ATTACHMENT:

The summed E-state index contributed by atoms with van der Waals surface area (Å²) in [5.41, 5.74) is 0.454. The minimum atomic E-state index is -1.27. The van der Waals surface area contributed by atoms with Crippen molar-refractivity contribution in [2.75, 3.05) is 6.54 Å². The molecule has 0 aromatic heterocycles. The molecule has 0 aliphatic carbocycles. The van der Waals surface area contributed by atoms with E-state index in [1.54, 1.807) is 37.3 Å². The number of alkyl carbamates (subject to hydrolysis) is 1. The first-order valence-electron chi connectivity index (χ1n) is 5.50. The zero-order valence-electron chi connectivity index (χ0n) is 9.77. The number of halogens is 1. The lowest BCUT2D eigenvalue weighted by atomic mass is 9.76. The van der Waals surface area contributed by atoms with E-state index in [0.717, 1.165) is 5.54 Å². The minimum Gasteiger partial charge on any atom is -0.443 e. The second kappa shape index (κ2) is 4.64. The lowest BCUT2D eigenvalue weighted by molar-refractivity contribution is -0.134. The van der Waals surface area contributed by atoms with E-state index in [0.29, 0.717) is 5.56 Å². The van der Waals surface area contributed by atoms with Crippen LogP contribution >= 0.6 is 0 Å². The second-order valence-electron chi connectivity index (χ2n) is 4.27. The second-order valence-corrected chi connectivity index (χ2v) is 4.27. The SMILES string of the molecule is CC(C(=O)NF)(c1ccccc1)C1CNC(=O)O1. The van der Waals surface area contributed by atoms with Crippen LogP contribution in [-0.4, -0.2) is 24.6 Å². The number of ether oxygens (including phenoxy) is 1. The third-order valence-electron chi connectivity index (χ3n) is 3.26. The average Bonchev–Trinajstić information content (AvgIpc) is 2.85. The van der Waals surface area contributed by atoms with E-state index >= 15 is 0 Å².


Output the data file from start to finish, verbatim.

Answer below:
The summed E-state index contributed by atoms with van der Waals surface area (Å²) in [5.41, 5.74) is 0.454. The minimum atomic E-state index is -1.27. The van der Waals surface area contributed by atoms with Crippen molar-refractivity contribution in [2.75, 3.05) is 6.54 Å². The molecule has 0 aromatic heterocycles. The molecule has 0 aliphatic carbocycles. The van der Waals surface area contributed by atoms with E-state index in [1.54, 1.807) is 37.3 Å². The number of alkyl carbamates (subject to hydrolysis) is 1. The first-order valence-electron chi connectivity index (χ1n) is 5.50. The zero-order valence-electron chi connectivity index (χ0n) is 9.77. The number of halogens is 1. The lowest BCUT2D eigenvalue weighted by atomic mass is 9.76. The van der Waals surface area contributed by atoms with E-state index in [0.717, 1.165) is 5.54 Å². The minimum Gasteiger partial charge on any atom is -0.443 e. The second kappa shape index (κ2) is 4.64. The lowest BCUT2D eigenvalue weighted by molar-refractivity contribution is -0.134. The van der Waals surface area contributed by atoms with E-state index in [0.29, 0.717) is 5.56 Å². The van der Waals surface area contributed by atoms with Crippen LogP contribution >= 0.6 is 0 Å². The second-order valence-electron chi connectivity index (χ2n) is 4.27. The second-order valence-corrected chi connectivity index (χ2v) is 4.27. The SMILES string of the molecule is CC(C(=O)NF)(c1ccccc1)C1CNC(=O)O1. The van der Waals surface area contributed by atoms with Crippen LogP contribution in [-0.4, -0.2) is 24.6 Å². The number of ether oxygens (including phenoxy) is 1. The third-order valence-electron chi connectivity index (χ3n) is 3.26. The average Bonchev–Trinajstić information content (AvgIpc) is 2.85. The van der Waals surface area contributed by atoms with E-state index >= 15 is 0 Å².